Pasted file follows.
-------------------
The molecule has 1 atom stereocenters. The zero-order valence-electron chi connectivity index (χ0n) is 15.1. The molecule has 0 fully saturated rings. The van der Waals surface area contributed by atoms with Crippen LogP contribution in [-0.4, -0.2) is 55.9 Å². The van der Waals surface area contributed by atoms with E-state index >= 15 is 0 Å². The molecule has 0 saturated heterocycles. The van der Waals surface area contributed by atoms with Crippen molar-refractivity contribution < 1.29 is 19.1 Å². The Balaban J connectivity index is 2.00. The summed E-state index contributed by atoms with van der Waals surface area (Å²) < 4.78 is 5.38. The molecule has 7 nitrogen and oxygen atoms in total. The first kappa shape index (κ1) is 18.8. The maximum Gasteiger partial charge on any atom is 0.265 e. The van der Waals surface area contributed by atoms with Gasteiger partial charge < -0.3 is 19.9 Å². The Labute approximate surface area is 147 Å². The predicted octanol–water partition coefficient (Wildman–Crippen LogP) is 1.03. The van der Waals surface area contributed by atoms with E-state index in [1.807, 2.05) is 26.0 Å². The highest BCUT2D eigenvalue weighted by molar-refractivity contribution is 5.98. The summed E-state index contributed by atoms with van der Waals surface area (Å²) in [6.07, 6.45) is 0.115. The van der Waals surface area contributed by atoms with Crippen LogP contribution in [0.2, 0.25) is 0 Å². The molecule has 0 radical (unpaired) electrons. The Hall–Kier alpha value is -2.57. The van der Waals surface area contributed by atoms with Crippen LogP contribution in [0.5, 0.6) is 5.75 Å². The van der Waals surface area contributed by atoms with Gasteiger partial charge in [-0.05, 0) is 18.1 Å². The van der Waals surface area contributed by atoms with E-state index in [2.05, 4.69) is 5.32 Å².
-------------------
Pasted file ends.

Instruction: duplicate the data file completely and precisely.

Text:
The molecule has 1 atom stereocenters. The zero-order valence-electron chi connectivity index (χ0n) is 15.1. The molecule has 0 fully saturated rings. The van der Waals surface area contributed by atoms with Crippen LogP contribution in [-0.4, -0.2) is 55.9 Å². The van der Waals surface area contributed by atoms with E-state index >= 15 is 0 Å². The molecule has 0 saturated heterocycles. The van der Waals surface area contributed by atoms with Crippen molar-refractivity contribution < 1.29 is 19.1 Å². The Balaban J connectivity index is 2.00. The summed E-state index contributed by atoms with van der Waals surface area (Å²) < 4.78 is 5.38. The molecule has 7 nitrogen and oxygen atoms in total. The first kappa shape index (κ1) is 18.8. The maximum Gasteiger partial charge on any atom is 0.265 e. The van der Waals surface area contributed by atoms with Gasteiger partial charge < -0.3 is 19.9 Å². The Labute approximate surface area is 147 Å². The predicted octanol–water partition coefficient (Wildman–Crippen LogP) is 1.03. The van der Waals surface area contributed by atoms with E-state index in [1.807, 2.05) is 26.0 Å². The highest BCUT2D eigenvalue weighted by molar-refractivity contribution is 5.98. The summed E-state index contributed by atoms with van der Waals surface area (Å²) in [6.07, 6.45) is 0.115. The van der Waals surface area contributed by atoms with Crippen LogP contribution in [0.2, 0.25) is 0 Å². The molecule has 0 radical (unpaired) electrons. The Hall–Kier alpha value is -2.57. The van der Waals surface area contributed by atoms with Crippen LogP contribution in [0.5, 0.6) is 5.75 Å². The van der Waals surface area contributed by atoms with Gasteiger partial charge in [-0.05, 0) is 18.1 Å². The van der Waals surface area contributed by atoms with E-state index in [2.05, 4.69) is 5.32 Å².